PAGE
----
Across the United States, thousands of people, most of them in low-income or minority communities, live next to heavily polluting industrial sites. Many of them reach a point at which they say “Enough is enough.” After living for years with poisoned air and water, contaminated soil, and pollution-related health problems, they start to take action--organizing, speaking up, documenting the effects of pollution on their neighborhoods.
In Sacrifice Zones, Steve Lerner tells the stories of twelve communities, from Brooklyn to Pensacola, that rose up to fight the industries and military bases causing disproportionately high levels of chemical pollution. He calls these low-income neighborhoods “sacrifice zones.” And he argues that residents of these sacrifice zones, tainted with chemical pollutants, need additional regulatory protections.
Sacrifice Zones goes beyond the disheartening statistics and gives us the voices of the residents themselves, offering compelling portraits of accidental activists who have become grassroots leaders in the struggle for environmental justice and details the successful tactics they have used on the fenceline with heavy industry.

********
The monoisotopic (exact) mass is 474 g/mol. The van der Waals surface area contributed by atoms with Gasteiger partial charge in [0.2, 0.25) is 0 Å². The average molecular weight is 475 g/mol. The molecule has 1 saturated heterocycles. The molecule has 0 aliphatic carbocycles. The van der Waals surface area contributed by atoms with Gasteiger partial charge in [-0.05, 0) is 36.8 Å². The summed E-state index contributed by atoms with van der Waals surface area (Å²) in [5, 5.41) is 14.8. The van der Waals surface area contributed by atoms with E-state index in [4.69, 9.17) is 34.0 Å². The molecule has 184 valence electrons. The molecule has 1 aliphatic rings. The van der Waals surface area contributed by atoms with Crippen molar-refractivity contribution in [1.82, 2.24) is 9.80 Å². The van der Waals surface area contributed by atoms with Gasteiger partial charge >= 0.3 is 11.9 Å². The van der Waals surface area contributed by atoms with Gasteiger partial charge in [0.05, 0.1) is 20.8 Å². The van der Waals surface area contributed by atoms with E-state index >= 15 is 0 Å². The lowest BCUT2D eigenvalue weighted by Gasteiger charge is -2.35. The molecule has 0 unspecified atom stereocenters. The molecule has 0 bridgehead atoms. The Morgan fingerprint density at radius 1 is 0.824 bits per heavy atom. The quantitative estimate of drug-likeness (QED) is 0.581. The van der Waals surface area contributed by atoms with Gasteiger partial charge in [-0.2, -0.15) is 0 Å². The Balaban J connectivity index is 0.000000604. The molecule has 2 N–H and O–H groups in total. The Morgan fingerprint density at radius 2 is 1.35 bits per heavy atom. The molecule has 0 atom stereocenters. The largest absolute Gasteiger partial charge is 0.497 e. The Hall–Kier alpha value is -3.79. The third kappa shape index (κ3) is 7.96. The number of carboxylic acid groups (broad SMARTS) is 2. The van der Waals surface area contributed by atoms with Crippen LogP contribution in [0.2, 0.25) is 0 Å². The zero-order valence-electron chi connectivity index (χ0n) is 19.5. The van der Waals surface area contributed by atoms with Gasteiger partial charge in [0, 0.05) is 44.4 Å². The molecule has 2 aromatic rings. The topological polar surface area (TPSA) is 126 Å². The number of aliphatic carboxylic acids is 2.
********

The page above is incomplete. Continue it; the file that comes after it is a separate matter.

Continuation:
About the Author
Steve Lerner is the author of Eco-Pioneers: Practical Visionaries Solving Today’s Environmental Problems (1998) and Diamond: A Struggle for Environmental Justice in Louisiana’s Chemical Corridor (2006), both published by the MIT Press.
Table of Contents
- Sacrifice Zones
- Sacrifice Zones
- The Front Lines of Toxic Chemical Exposure in the United States
- Steve Lerner
- foreword by Phil Brown
- The MIT Press
- Cambridge, Massachusetts
- London, England
- © 2010
- Stephen D. Lerner
- All rights reserved. No part of this book may be reproduced in any form by any electronic or mechanical means (including photocopying, recording, or information storage and retrieval) without permission in writing from the publisher.
- For information about special quantity discounts, please e-mail firstname.lastname@example.org.
- This book was set in Sabon by Graphic Composition, Inc. Printed on recycled paper and bound in the United States of America.
- Library of Congress Cataloging-in-Publication Data
- Lerner, Steve.